- Put one word after another. Find the right word, put it down.
- Finish what you’re writing. Whatever you have to do to finish it, finish it.
- Put it aside. Read it pretending you’ve never read it before. Show it to friends whose opinion you respect and who like the kind of thing that this is.
- Remember: when people tell you something’s wrong or doesn’t work for them, they are almost always right. When they tell you exactly what they think is wrong and how to fix it, they are almost always wrong.
- Fix it. Remember that, sooner or later, before it ever reaches perfection, you will have to let it go and move on and start to write the next thing. Perfection is like chasing the horizon. Keep moving.
- Laugh at your own jokes.
- The main rule of writing is that if you do it with enough assurance and confidence, you’re allowed to do whatever you like. (That may be a rule for life as well as for writing. But it’s definitely true for writing.) So write your story as it needs to be written. Write it honestly, and tell it as best you can. I’m not sure that there are any other rules. Not ones that matter.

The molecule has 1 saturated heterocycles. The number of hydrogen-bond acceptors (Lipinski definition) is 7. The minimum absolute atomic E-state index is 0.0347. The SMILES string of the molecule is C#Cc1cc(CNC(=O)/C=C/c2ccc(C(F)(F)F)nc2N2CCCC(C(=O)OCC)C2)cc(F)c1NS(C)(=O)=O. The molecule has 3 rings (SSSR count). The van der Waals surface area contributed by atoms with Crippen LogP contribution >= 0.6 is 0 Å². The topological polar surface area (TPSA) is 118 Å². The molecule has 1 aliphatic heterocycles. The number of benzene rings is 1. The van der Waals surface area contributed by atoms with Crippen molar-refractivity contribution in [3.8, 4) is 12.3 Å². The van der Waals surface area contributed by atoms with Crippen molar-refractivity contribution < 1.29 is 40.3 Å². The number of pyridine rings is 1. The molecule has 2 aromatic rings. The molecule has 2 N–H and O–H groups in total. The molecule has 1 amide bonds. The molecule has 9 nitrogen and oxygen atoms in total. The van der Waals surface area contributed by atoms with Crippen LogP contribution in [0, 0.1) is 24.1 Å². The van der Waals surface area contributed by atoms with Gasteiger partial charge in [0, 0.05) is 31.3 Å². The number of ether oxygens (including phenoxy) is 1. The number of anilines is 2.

Entries are now open for the Montreal International Poetry Prize. The winner of the prize will receive a cash prize of CA $20,000 (approximately US $19,500 or GBP £ 12,900). The prize is open to original, unpublished poems up to 40 lines long. Entrants can be from anywhere in the world and do not need to be previously published poets.
The Los Angeles Times first awarded book prizes in 1980. The 2013 Los Angeles Time Book Prizes will be awarded to the best books across ten categories, published in the United States in the previous calendar year.
Uniquely, the categories include genres popular with readers such as Mystery/Thriller and Graphic Novel / Comics, as well as more traditional literary categories such as poetry and biography.